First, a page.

PITTSBURGH (KDKA) -- A tax time scam is targeting people all across the nation, including right here in Pittsburgh
It's tax filing time for Elaine Palahunik who knows she's accounted for every dollar and was stunned to get a call recently on her answering machine.
The caller claimed to be an agent from the Internal Revenue Service, telling her she has cheated on her taxes and owed money.
The robotic voice says: "This is the final notification call from IRS. And if we don't hear from you immediately, you will be taken before a court of law and an arrest warrant will be issued at your name immediately."
KDKA's Andy Sheehan: "Shocking to hear it?"
Palahunik: "Of course it's shocking."
Sheehan: "It sends a jolt though you, right?"
Palahunik: "Palpitations. You get scared; you don't know what to do."
The country is in the midst of the largest impersonation fraud in the history of the IRS, and hundreds, perhaps, thousands of people in our region have gotten these calls and are being asked to heed this simple advice.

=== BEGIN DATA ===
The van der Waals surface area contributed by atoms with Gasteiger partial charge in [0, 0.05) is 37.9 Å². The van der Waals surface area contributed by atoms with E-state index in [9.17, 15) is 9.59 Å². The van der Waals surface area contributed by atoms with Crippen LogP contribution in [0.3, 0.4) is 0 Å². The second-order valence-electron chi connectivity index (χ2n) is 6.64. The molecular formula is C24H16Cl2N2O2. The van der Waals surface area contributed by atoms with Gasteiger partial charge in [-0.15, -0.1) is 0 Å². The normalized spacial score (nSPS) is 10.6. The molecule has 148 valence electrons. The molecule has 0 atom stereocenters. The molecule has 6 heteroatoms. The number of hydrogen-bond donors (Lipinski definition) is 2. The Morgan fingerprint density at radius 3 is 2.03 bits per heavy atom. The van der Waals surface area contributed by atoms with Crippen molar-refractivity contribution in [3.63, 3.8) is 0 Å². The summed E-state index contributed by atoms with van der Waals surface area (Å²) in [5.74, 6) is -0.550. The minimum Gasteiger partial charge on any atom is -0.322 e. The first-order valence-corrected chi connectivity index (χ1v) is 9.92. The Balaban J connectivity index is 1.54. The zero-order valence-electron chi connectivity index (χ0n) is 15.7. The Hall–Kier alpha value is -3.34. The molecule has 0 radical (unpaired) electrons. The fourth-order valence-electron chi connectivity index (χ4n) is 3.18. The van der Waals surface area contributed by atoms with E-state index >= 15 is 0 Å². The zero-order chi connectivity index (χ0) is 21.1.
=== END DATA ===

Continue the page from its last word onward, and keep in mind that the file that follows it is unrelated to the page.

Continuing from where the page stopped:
"The IRS will not contact you on the phone," said Caitlin Discoll, of the Better Business Bureau.
The real IRS will not call you. If you are being audited, they will only contact you by mail.
The Better Business Bureau, which has been inundated with complaints, said scammers add to the confusion by using caller ID malware that identifies the caller as being from the IRS.
"You can't always trust your caller ID due to caller ID spoofing nowadays," said Driscoll.
Being savvy herself, Palahunik soon realized the call to be a fake and didn't bite, but she wants others to know about the dangers of falling for the scam.
"Shame on them for trying to scam… especially the elderly," Palahunik said.
The phone scammers have been around for a while, but federal authorities say this year it's far worse than ever. So if you get one of these calls hang up and call the real IRS.
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